The Peter and Gertrud Klopp Family Project

Reflections on Life, Family and Community

Short History of Fauquier BC – Part 2

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Economic Boom and Decline

Adapted from an Untitled Document at the Arrow Lakes Historical Society

Photos from A. Devlin’s Personal Archive

In 1914 everything came to a standstill due to World War I. All the young men (15) enlisted and left their land. Not one of them returned. Eventually their land reverted. Middle-aged farmers with growing families worked the land and once again they had thriving orchards. The fruit industry was flourishing. The crops were shipped up and down the lake by steamboat, and around the province by train. There were two steamboats a day, one traveling south, and the other north. Therefore, service was prompt, which was in favor of the fruit growers.

Orchard

At the Prosperous Fauquier Cherry Orchard

In December 1917, Mr. Fauquier died. He was badly in debt due to his loss of land sales during the war. Thus, the “Needles Ranch” was put into the hands of an administrator. In 1919, there was an influx of newcomers. The Fauquier farm was sold in two halves. Other properties outside the ranch were also sold. These were the good years, for the orchards were in their peak. A need was felt for a Packing House, and the growers got together to put up a building. Experienced packers graded, sorted and packed the fruit. Between ten and twelve box cars of apples and pears were exported from Fauquier yearly. Each boxcar contained approximately 875 boxes of fruit.

Loading Cattle on the Rossland at Fauquier

Loading Cattle on the Rossland at Fauquier

In the late 1920’s, the Okanagan developed a series of irrigation systems and planted thriving orchards. It was soon discovered that their fruit was of fine quality and developed three weeks ahead of Fauquier’s. The Okanagan slowly but surely stole its market. Fruit farmers of Fauquier suffered a great loss. With the loss of fruit sales, the C.P.R. reduced steam­boat service. Now, only one steamer made a trip a day, and as time went on, only two trips a week were made.The 30’s brought the depression. The orchards were neglected and times were very poor. The Packing House was no longer required. In 1943, it was given to the community, and it was turned into a community hall.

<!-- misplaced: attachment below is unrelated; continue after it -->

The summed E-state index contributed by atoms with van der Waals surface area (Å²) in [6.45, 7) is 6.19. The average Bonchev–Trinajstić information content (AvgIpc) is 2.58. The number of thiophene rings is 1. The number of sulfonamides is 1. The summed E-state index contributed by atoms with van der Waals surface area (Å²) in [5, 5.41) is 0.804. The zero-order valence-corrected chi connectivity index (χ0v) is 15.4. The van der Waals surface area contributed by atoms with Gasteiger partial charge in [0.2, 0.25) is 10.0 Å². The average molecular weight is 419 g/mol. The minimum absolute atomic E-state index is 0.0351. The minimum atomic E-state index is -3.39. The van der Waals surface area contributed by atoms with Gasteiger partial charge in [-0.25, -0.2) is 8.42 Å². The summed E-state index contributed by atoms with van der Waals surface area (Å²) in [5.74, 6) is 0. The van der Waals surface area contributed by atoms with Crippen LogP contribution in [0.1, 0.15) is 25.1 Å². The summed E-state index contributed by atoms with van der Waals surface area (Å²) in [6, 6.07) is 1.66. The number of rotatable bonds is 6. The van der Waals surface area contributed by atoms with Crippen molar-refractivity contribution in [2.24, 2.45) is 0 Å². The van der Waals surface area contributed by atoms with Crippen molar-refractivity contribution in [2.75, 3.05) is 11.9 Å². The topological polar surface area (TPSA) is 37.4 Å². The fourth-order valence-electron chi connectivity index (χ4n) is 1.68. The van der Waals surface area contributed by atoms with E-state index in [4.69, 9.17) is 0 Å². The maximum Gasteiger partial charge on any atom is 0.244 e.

During World War II, farming lost its importance and logging took over. Farming was only done in the summer, while logging was done during the rest of the year. A flume was built that brought logs from Whatshan lake to the Arrow Lakes. Family farmers made some cash by selling vegetables to logging camps.

In 1948, the Whatshan power plant was built and provided employ­ment for every available man. The people started to improve their homes; toilets and running water were installed. In 1951, electricity was brought to Fauquier. In 1965, Hydro bought the whole of the Needles Ranch. It was surveyed into the present site of Fauquier. With the installment of the Keenleyside Dam, the lake was flooded. Most people moved away, but some moved into the new town.

New Whatshan Powerhouse under Construction

New Whatshan Powerhouse under Construction

Today, logging is still the main industry of Fauquier. Without it Fauquier would die. Since Fauquier is a bridge point, the general store, gas station, and the presently defunct motel still have potential for growth in business. Today, Fauquier’s population consists mainly of retired old people due to its beauty and quietness. The school is closed. The BC Forestry Service relocated to Nakusp and Nelson. Young families have moved away due to lack of work. The town seems to have come to a halt. There are fewer social activities or get-togethers. The future doesn’t look very promising. The question is: Will Fauquier survive?

In a future post I will add a note of optimism by pointing out the many attractions that the big overcrowded cities just cannot match: tranquility, serenity and beauty experienced through an impressive number of recreational activities. Is there potential for economic growth in a pastoral setting? Perhaps. For now, I can only express my hope that this will be so.

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